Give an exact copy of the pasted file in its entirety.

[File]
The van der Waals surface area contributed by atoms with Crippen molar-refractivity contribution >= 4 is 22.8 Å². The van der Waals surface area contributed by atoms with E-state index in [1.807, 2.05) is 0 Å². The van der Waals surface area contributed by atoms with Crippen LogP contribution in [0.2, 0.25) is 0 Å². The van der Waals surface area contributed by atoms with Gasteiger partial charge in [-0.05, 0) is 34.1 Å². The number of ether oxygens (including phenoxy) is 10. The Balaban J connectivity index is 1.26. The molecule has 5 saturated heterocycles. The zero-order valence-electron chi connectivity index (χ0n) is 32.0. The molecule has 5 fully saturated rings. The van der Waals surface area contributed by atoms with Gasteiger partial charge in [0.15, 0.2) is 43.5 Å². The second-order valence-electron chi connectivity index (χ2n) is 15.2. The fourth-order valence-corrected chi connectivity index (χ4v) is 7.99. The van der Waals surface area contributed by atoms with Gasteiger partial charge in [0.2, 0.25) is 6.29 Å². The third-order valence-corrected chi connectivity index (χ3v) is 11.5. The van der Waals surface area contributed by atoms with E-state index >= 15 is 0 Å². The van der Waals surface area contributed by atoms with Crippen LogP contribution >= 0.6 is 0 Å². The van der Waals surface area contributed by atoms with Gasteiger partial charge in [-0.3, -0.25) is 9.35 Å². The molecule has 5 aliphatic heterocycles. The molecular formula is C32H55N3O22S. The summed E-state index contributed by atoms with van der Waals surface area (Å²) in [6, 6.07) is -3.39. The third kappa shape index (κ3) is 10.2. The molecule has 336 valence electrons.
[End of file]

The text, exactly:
The van der Waals surface area contributed by atoms with Crippen molar-refractivity contribution >= 4 is 22.8 Å². The van der Waals surface area contributed by atoms with E-state index in [1.807, 2.05) is 0 Å². The van der Waals surface area contributed by atoms with Crippen LogP contribution in [0.2, 0.25) is 0 Å². The van der Waals surface area contributed by atoms with Gasteiger partial charge in [-0.05, 0) is 34.1 Å². The number of ether oxygens (including phenoxy) is 10. The Balaban J connectivity index is 1.26. The molecule has 5 saturated heterocycles. The zero-order valence-electron chi connectivity index (χ0n) is 32.0. The molecule has 5 fully saturated rings. The van der Waals surface area contributed by atoms with Gasteiger partial charge in [0.15, 0.2) is 43.5 Å². The second-order valence-electron chi connectivity index (χ2n) is 15.2. The fourth-order valence-corrected chi connectivity index (χ4v) is 7.99. The van der Waals surface area contributed by atoms with Gasteiger partial charge in [0.2, 0.25) is 6.29 Å². The third-order valence-corrected chi connectivity index (χ3v) is 11.5. The van der Waals surface area contributed by atoms with E-state index >= 15 is 0 Å². The van der Waals surface area contributed by atoms with Crippen LogP contribution >= 0.6 is 0 Å². The van der Waals surface area contributed by atoms with Gasteiger partial charge in [-0.3, -0.25) is 9.35 Å². The molecule has 5 aliphatic heterocycles. The molecular formula is C32H55N3O22S. The summed E-state index contributed by atoms with van der Waals surface area (Å²) in [6, 6.07) is -3.39. The third kappa shape index (κ3) is 10.2. The molecule has 336 valence electrons.